Food and Whine

     All right, all right, all right!

     I’m glad this isn’t one of those online influencer blogs, which prompts thousands of contradictions each day whenever I write something.  But enough people have pointed out to me that THEIR grocery stores still stock the classic frozen orange juice with metal ends on the can, just waiting to be purchased and put in the freezer so it can dent the toes of unwary Americans.  Serves me right for checking my facts on the Interwebs instead of just walking over to the convenience store.  And, anyway, I keep telling you this is not a food blog.

     But while we’re on the subject, I don’t suppose anyone knows where I can buy Hi-C in metal cans.  That always used to be the great attraction for us: the beverage was just colder coming out of a metal container, somehow.  I have gone into this at some length, and find I can still buy Hi-C in completely different flavors and containers than the ones I knew in olden days.  My childhood, which was back in the days before Covid, came before the controversies concerning Lavaburst orange or Ecto-Cooler (both of which caused great anguish when they were axed by unfeeling executives.)  So it’s not about THAT.  It’s just…well, since I haven’t drunk any of the stuff in a couple of decades, I could go on without it, I suppose.  I can also go on, I suppose, without Choo-Choo Cherry drink mixes, or Sir Reginald Lime-Lime beverage powder, or even Diet Coke with Lime.

     But I do still quest, now and again, for an analog to Roma Pizza, a frozen pizza I ate a great deal of in the days when pizza was still a mild novelty in any form, and frozen pizza was the only way most of us could experience it.  Roma made a thin crust pizza which took, oh, twelve minutes to cook in an average Midwestern oven.  It probably formed my adult judgment of pizza, which involves great quantities of cheese and sausage, in that order.  Besides the flavor, which was salty and greasy and unique, it featured several aspects lacking in modern frozen pizza which were of great interest to a discerning diner whose age had only recently moved into two digits.  The cheese was pure white.  Not yellow, not golden-brown: it was pure white unless you left it in the oven too long, whereupon it would start turning black.  It WOULD, if allowed to cool long enough after cooking, turn slightly green, but I deduced after some examination that this was the grease from the thick round wafers of sausage.  Who knows what other discoveries I might have made in food science had the makers not decided, under the pressure from newer brands of frozen pizza on the market, to change the recipe?  The new Roma Pizza would turn golden brown, and the pools of green grease disappeared.  And it never tasted the same ever again.  I seek solid white slightly plastic cheese on my pizza to this day (and DID succeed for one year in a college cafeteria in Milwaukee.  Did NOT think to ask for their secrets, and they would probably deny it all now.  Oddly, this is also the only place I ever had roast Cornish hen.)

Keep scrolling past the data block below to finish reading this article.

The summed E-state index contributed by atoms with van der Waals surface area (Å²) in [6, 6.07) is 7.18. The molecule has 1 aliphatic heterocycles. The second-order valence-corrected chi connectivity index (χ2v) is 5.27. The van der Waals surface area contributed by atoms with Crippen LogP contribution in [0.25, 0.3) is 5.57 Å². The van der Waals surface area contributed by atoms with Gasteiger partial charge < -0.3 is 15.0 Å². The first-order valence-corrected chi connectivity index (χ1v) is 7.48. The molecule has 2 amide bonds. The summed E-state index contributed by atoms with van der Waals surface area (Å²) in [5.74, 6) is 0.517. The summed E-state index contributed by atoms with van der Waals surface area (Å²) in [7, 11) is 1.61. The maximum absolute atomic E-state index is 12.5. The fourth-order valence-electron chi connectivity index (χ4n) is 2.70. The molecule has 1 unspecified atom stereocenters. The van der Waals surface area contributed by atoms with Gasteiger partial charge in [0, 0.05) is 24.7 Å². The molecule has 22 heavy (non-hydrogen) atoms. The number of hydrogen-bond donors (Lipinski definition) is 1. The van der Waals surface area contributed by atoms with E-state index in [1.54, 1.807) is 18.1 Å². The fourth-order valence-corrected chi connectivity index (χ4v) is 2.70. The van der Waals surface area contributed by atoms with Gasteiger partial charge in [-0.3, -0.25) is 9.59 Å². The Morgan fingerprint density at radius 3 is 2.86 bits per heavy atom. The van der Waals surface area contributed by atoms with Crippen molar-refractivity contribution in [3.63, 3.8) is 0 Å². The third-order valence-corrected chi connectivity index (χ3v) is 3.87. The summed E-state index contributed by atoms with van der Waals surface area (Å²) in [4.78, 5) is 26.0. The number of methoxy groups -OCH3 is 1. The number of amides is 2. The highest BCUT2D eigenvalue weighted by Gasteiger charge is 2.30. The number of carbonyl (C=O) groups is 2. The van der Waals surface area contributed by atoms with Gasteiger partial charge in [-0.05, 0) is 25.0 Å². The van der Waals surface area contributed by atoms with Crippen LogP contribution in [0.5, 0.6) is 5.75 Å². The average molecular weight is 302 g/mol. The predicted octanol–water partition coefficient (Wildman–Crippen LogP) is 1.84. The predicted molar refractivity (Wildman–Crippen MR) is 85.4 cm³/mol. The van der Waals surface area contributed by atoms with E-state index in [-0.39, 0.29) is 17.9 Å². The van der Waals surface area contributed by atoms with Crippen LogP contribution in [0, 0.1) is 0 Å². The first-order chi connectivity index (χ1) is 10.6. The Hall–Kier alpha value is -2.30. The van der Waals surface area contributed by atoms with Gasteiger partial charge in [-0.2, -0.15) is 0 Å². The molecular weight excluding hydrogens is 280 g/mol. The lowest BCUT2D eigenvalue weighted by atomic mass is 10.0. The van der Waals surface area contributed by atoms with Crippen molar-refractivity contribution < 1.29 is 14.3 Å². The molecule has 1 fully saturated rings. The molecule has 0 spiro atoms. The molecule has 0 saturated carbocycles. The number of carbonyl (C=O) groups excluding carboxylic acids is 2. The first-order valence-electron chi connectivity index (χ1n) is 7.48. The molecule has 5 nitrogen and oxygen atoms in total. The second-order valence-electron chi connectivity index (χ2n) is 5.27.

There are other taste sensations from that distant century that I miss.  Mr. Salty and his pretzels disappeared long ago (and the thin twists which were standard seem to have been replaced by mini-twists, pretzels rods, filled pretzel bites, and other variations.  Yes, I know: a few companies still make the classic, but I regard it as an endangered species.)  It was a great moment for me each spring when I could buy my first pack of baseball cards and find that unique pink wafer of bubblegum.  (I actually set aside the very first one each year, dated it, and put it with my collection.  There is an artist who went further and actually created art works by drawing on the brittle pink canvas.  Is he still around?  And where does he get his supply now that cards do not soil their collectability by including food products?  Do grandparents have to explain Lucy’s joke about Beethoven not being on bubblegum cards?  Do you understand, you food executives, how you disturb our culture at its very roots when you make these decisions?)  And if you want to discuss candy bars, which….

     But we are out of space and this isn’t a food blog.  And, anyway, I’m getting hungry.

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